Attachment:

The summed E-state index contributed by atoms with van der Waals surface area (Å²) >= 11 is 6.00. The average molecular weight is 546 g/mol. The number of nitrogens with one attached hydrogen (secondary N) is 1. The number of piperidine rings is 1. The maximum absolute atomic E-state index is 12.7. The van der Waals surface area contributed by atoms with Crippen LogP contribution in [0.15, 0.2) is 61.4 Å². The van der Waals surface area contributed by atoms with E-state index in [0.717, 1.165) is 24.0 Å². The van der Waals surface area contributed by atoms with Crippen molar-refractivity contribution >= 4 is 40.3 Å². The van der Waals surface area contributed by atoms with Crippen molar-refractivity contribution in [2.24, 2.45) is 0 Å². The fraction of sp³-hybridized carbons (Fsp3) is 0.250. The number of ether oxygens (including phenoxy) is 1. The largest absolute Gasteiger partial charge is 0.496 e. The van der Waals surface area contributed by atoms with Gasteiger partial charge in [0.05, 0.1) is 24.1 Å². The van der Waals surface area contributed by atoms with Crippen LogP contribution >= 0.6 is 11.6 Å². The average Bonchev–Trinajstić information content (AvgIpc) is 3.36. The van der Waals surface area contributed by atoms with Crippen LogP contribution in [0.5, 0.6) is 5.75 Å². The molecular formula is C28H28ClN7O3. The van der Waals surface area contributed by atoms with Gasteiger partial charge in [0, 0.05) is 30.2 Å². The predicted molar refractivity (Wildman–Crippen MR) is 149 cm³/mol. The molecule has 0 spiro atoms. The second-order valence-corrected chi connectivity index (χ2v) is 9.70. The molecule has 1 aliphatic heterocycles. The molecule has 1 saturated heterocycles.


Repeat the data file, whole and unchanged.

The summed E-state index contributed by atoms with van der Waals surface area (Å²) >= 11 is 6.00. The average molecular weight is 546 g/mol. The number of nitrogens with one attached hydrogen (secondary N) is 1. The number of piperidine rings is 1. The maximum absolute atomic E-state index is 12.7. The van der Waals surface area contributed by atoms with Crippen LogP contribution in [0.15, 0.2) is 61.4 Å². The van der Waals surface area contributed by atoms with E-state index in [0.717, 1.165) is 24.0 Å². The van der Waals surface area contributed by atoms with Crippen molar-refractivity contribution >= 4 is 40.3 Å². The van der Waals surface area contributed by atoms with Crippen molar-refractivity contribution in [2.24, 2.45) is 0 Å². The fraction of sp³-hybridized carbons (Fsp3) is 0.250. The number of ether oxygens (including phenoxy) is 1. The largest absolute Gasteiger partial charge is 0.496 e. The van der Waals surface area contributed by atoms with Gasteiger partial charge in [0.05, 0.1) is 24.1 Å². The van der Waals surface area contributed by atoms with Crippen LogP contribution >= 0.6 is 11.6 Å². The average Bonchev–Trinajstić information content (AvgIpc) is 3.36. The van der Waals surface area contributed by atoms with Crippen LogP contribution in [0.5, 0.6) is 5.75 Å². The molecular formula is C28H28ClN7O3. The van der Waals surface area contributed by atoms with Gasteiger partial charge in [0, 0.05) is 30.2 Å². The predicted molar refractivity (Wildman–Crippen MR) is 149 cm³/mol. The molecule has 0 spiro atoms. The second-order valence-corrected chi connectivity index (χ2v) is 9.70. The molecule has 1 aliphatic heterocycles. The molecule has 1 saturated heterocycles.